Last week I took part in an American TV chat show with Yuval Noah Harari, the Israeli professor and author of Sapiens: A Brief History of Humankind. During the conversation the host, Bill Maher, lamented that a “slate of election deniers” are running for seats in next week’s US midterms. Harari winced, and solemnly suggested that American democracy is now so troubled that “the next presidential election could be the last democratic election in US history”. He added: “It is not a high chance, but it could be the case.”
Maher let the comment slide. So did I. But as I left the set later that night, I felt shocked. A few short years ago, it would have been hard to imagine someone suggesting on mainstream television that America’s electoral system might be doomed.
Harari is no firebrand. He is an erudite and thoughtful historian. The most startling aspect of the moment was that it did not seem so shocking at all. Predicting the death of American democracy has become almost normal.
The primary reason, of course, is that a former US president, Donald Trump, continues to lie about the 2020 election. In doing so, he has refused to accept the foundation of a functioning democracy, the peaceful transfer of power. If he were the only one uttering conspiracy theories, their reach might be limited. But they have been adopted by other Republicans, repeated ad nauseam on social media and parroted by his superfans at rallies. Some election deniers in local government are even changing laws to exercise more control over future polls.
The violent uprising on January 6 2021 was in many ways the natural consequence of Trump’s anti-democratic rhetoric. Armed insurrectionists entered the US Capitol and attempted to prevent the certification of Joe Biden’s victory. Thankfully, the attempts to subvert democracy failed. But many now believe that Trump “is absolutely going to get the Republican nomination next time”, as Maher says. If so, he could win in 2024.
Members of Trump’s circle tell me that, if they return to office, they will not only try to take revenge against the officials conducting the inquiry into the events of January 6, but they also plan to use a little-known legal clause known as “Schedule F” to oust their opponents from the civil service. This second point matters deeply, given that some bureaucrats worked to stymie the worst excesses of the Trump administration, as spelt out in a fascinating new book by David Rothkopf, American Resistance. What may loom in 2024, if not before, is revenge politics.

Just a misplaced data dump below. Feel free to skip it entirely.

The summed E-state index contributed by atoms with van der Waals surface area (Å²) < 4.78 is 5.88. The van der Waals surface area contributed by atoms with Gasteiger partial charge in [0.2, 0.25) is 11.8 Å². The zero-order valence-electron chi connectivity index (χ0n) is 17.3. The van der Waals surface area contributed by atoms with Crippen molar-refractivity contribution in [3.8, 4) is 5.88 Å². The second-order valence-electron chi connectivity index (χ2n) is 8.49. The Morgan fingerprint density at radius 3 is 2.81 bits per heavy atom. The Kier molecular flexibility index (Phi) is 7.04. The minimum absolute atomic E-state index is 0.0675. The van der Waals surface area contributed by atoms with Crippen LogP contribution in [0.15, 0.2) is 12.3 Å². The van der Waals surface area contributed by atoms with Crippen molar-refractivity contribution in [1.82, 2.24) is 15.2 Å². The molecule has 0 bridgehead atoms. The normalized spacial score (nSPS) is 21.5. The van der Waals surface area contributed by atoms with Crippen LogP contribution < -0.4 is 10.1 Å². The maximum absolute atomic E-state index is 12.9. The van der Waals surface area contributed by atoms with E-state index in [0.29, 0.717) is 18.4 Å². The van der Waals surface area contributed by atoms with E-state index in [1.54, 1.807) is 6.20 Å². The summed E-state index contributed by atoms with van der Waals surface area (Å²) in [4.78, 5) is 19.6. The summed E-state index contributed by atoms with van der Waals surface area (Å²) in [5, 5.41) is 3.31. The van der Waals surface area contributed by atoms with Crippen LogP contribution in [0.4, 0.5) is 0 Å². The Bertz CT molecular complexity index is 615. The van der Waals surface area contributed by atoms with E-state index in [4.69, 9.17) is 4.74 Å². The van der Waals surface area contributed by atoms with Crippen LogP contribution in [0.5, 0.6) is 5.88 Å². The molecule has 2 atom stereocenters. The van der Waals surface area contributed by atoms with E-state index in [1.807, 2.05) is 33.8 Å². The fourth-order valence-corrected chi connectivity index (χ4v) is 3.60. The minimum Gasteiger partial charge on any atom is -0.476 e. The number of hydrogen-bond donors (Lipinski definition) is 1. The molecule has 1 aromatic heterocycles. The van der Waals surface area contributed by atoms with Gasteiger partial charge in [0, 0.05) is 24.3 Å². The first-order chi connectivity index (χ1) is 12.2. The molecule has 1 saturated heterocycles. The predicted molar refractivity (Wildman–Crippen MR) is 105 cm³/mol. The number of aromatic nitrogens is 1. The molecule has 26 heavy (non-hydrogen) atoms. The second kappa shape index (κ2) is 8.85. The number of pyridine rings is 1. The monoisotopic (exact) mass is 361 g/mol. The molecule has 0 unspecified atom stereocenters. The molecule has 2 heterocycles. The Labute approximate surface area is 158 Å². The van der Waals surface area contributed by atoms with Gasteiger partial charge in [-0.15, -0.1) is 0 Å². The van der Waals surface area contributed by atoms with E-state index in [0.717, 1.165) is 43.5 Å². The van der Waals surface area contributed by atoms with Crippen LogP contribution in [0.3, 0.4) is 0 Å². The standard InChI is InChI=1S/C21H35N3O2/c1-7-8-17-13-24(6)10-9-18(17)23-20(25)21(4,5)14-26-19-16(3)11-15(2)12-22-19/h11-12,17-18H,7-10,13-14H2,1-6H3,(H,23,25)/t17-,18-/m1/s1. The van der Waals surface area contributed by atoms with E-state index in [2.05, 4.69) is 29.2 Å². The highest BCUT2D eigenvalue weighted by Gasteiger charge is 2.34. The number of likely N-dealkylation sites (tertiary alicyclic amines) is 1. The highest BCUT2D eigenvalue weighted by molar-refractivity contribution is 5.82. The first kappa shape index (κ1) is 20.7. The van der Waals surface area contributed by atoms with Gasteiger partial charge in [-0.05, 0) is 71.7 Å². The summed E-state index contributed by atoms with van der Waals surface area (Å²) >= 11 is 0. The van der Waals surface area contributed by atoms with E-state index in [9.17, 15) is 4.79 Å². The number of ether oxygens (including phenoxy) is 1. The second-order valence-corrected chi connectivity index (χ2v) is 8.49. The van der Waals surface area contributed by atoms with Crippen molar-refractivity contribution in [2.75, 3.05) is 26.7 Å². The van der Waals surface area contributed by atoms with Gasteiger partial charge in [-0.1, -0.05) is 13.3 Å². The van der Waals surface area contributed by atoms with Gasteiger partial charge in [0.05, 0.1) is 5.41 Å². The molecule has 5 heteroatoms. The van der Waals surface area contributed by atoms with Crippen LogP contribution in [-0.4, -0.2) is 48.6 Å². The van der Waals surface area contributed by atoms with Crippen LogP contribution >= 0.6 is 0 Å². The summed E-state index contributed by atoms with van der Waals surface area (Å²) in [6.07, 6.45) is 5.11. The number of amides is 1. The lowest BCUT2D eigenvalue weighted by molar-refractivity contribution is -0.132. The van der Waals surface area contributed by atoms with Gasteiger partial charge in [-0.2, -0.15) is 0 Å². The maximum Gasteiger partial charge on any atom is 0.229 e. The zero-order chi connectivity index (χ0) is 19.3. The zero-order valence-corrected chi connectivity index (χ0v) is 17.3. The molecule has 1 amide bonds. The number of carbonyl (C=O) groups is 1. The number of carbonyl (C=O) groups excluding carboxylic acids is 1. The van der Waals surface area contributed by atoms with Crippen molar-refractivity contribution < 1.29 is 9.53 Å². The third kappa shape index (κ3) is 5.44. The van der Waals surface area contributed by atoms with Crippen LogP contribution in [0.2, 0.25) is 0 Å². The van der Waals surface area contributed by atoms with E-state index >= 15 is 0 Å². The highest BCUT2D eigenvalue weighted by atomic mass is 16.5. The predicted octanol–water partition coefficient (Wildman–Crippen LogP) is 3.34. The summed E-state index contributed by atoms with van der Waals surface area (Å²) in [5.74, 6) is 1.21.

This explains why Democrats are fretting about the death of democracy. But what is equally striking is that Republicans are expressing alarm too. A recent Quinnipiac University poll shows that 69 per cent of Republicans think that democracy is under threat – exactly the same proportion as among Democrats. Republicans do not blame Trump for this. They either agree with Trump’s lie that the 2020 election result was false, or they say that “radical extremism” among Democrats is undermining American values.
Voters are losing faith in the idea that different views can be mediated in a credible electoral way or through regular forums for debate. As misinformation spreads, some individuals are becoming radicalised. The horrific attack on Nancy Pelosi’s husband has stoked concerns of further violence. A recent Reuters/Ipsos survey suggests that 40 per cent of voters are now worried about voter intimidation during elections.
I suspect that the other issue is that political differences are becoming increasingly defined by personal allegiances and hatreds, rather than ideas. A Pew survey in August showed that 72 per cent of Republicans view Democrats as immoral and dishonest people, up from a 47 per cent level seen in 2016. Almost as many Democrats see Republicans in this light too, with a similar dramatic increase in the past six years. This is tribalism.
Does this mean that Harari’s prediction about the possible demise of democracy is correct? Personally, I still find it hard to believe. After all, polarisation and political violence have been a feature of American democracy since the very beginning, with periodic eras of significant progress. I still hope we are nearing another one.
But this may not be soon: another telling recent survey showed that, while 71 per cent of Americans now think that democracy is threatened, just 7 per cent consider fixing this to be a national priority. The sense of crisis, in other words, might have to deepen further before there is a counter-reaction. Which, of course, is why we need voices like Harari to shout out and for everyone else to remember to feel shocked.
Follow Gillian on Twitter @gilliantett and email her at [email protected]
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